For King & Country’s Luke Smallbone drums up some Christmas cheer

Being an internationally recognized, Christian music “rock star” comes with its privileges. Luke Smallbone gets that. 

But there’s a flip side to all those accolades and pats on the back, too. Something that Smallbone, like everyone else, is always having to face, no matter who he is: real life. While, the 35-year-old Smallbone is an important one-half of four-time Grammy-award winning group for King & Country with his brother, Joel, it doesn’t mean he gets a pass to walk through life unscathed. Quite the opposite. 

Smallbone has faced a myriad of hurdles through the duo’s run to the top of Christian charts that began in 2012. Most recently, his very livelihood was on the line after having to undergo vocal cord surgery to deal with some troubles he’d been having with his voice for over a year. Thankfully, the surgery was successful, and Smallbone is back doing what he does best: putting smiles on people’s faces via song.

As for those challenges? While they may not have been the most appreciated during the storm, looking back, they are now, he said in a recent interview with ListenIowa.

“As I’ve gotten older and I reflect on life, the things that were easy, I don’t have much recollection of why,” he said. “The things that were difficult, I learned an unbelievable amount. The scriptures say that suffering produces courage, joy, and ultimately leads to hope. We have to remember there’s truth there. I’ve had health issues, nearly lost my son, my wife walked through some addiction situations. I’ve had some bumps. But in those bumps, God has been revealing such tenderness and love.”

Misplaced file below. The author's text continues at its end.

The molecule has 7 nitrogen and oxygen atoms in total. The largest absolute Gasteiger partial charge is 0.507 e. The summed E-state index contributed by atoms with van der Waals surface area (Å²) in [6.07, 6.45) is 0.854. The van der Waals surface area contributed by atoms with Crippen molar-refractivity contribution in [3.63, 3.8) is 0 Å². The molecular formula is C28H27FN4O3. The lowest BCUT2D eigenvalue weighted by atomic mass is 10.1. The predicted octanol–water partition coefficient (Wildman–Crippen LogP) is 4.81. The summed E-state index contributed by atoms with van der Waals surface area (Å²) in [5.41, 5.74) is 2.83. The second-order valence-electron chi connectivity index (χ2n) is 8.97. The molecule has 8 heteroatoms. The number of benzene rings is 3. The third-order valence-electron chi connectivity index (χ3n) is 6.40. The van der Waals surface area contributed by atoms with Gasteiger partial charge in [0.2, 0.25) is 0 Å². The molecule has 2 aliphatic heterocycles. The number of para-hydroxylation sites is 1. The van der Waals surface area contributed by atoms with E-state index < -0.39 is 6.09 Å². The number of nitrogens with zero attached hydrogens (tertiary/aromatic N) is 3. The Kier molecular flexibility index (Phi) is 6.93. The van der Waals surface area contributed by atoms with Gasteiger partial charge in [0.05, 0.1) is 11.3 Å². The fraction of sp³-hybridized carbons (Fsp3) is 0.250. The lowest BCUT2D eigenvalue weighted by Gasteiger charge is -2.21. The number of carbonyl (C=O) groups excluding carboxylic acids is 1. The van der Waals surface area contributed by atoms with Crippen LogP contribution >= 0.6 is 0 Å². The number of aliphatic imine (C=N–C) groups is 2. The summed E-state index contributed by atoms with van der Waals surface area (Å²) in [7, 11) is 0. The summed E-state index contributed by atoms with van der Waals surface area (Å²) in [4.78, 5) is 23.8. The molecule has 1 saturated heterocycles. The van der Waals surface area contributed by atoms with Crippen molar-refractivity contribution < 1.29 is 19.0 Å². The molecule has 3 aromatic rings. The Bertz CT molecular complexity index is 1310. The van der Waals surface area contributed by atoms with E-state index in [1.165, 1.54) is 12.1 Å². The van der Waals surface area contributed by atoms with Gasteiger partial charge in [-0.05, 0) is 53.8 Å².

The group is in the midst of its “A Drummer Boy Christmas Tour,”performing their Top 10 album, “A Drummer Boy Christmas” live in concert for the first time. The tour includes a stop at Wells Fargo Arena in Des Moines this Thursday night. ListenIowa caught up with Smallbone to talk about life challenges, the tour, new music and adding more hardware to list of accomplishments with a second-straight Dove Award for Artist of the Year in October. The duo have won 10 Dove Awards in their illustrious career. 

Congratulations on another Dove Award win. How does it feel winning these awards now, especially after you already have a mantle full of them.
You never sign up for these things when you start this. You sign up for it for the love of it, and you believe in the power of music. You believe that a song can change someone’s destination. So when things like this come along, you take it like a hug, or a pat on the back. I wake up the same way the day before I won as I did the day after I won. Nothing changes, but I do think that encouragement to anyone’s soul is valid. 

Your acceptance speech was moving.
Yeah, I’ve had vocal surgery about five months ago. From the moment I decided to do music, I’ve had complications at a lot of different turns. So it was kind of par for the course. God has these things take place in the course of my life, and I just feel like he teaches me so much through them. I had some folks tell me that I may lose my voice, and for about five days after the surgery, in the time that I couldn’t speak, that’s when the questions start coming. What if I can’t do the things I’ve been called to do? But it was at that moment that I just feel God saying, “Luke, it’s never been about a voice; it’s never been about a song; it’s never been about success or failure; it’s about that I love you.” And look, when you have those moments with God, the moments after that, I felt like I could do anything. I felt such love and care. So I wanted people in the room (at the Dove Awards ceremony) to know that God cares about them individually. At the same time, I hope the best for them, and for them to succeed.